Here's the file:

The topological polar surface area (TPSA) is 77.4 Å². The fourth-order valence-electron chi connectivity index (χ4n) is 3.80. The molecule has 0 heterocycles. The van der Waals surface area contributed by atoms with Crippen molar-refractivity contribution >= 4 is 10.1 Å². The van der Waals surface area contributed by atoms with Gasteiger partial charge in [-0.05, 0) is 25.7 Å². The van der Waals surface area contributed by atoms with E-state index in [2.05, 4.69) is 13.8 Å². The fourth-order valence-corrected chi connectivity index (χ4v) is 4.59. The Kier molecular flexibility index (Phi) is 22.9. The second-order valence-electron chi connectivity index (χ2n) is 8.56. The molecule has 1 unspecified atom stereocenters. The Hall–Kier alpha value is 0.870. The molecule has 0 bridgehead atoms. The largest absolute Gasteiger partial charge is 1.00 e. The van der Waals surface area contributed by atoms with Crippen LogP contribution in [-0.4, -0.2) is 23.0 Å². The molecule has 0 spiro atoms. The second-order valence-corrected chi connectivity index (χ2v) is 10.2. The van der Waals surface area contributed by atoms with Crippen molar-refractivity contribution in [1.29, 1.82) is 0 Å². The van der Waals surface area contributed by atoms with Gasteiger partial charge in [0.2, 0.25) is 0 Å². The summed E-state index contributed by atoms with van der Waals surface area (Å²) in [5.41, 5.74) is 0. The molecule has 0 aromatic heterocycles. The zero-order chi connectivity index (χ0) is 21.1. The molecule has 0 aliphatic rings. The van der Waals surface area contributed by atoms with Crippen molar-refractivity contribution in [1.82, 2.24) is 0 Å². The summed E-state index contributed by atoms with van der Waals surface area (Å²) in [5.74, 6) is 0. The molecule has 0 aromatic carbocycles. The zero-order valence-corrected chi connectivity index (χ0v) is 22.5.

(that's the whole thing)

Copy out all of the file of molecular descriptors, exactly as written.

The topological polar surface area (TPSA) is 77.4 Å². The fourth-order valence-electron chi connectivity index (χ4n) is 3.80. The molecule has 0 heterocycles. The van der Waals surface area contributed by atoms with Crippen molar-refractivity contribution >= 4 is 10.1 Å². The van der Waals surface area contributed by atoms with Gasteiger partial charge in [-0.05, 0) is 25.7 Å². The van der Waals surface area contributed by atoms with E-state index in [2.05, 4.69) is 13.8 Å². The fourth-order valence-corrected chi connectivity index (χ4v) is 4.59. The Kier molecular flexibility index (Phi) is 22.9. The second-order valence-electron chi connectivity index (χ2n) is 8.56. The molecule has 1 unspecified atom stereocenters. The Hall–Kier alpha value is 0.870. The molecule has 0 bridgehead atoms. The largest absolute Gasteiger partial charge is 1.00 e. The van der Waals surface area contributed by atoms with Crippen LogP contribution in [-0.4, -0.2) is 23.0 Å². The molecule has 0 spiro atoms. The second-order valence-corrected chi connectivity index (χ2v) is 10.2. The van der Waals surface area contributed by atoms with Crippen molar-refractivity contribution in [1.29, 1.82) is 0 Å². The van der Waals surface area contributed by atoms with Gasteiger partial charge in [0.2, 0.25) is 0 Å². The summed E-state index contributed by atoms with van der Waals surface area (Å²) in [5.41, 5.74) is 0. The molecule has 0 aromatic heterocycles. The zero-order chi connectivity index (χ0) is 21.1. The molecule has 0 aliphatic rings. The van der Waals surface area contributed by atoms with Crippen molar-refractivity contribution in [1.82, 2.24) is 0 Å². The summed E-state index contributed by atoms with van der Waals surface area (Å²) in [5.74, 6) is 0. The molecule has 0 aromatic carbocycles. The zero-order valence-corrected chi connectivity index (χ0v) is 22.5.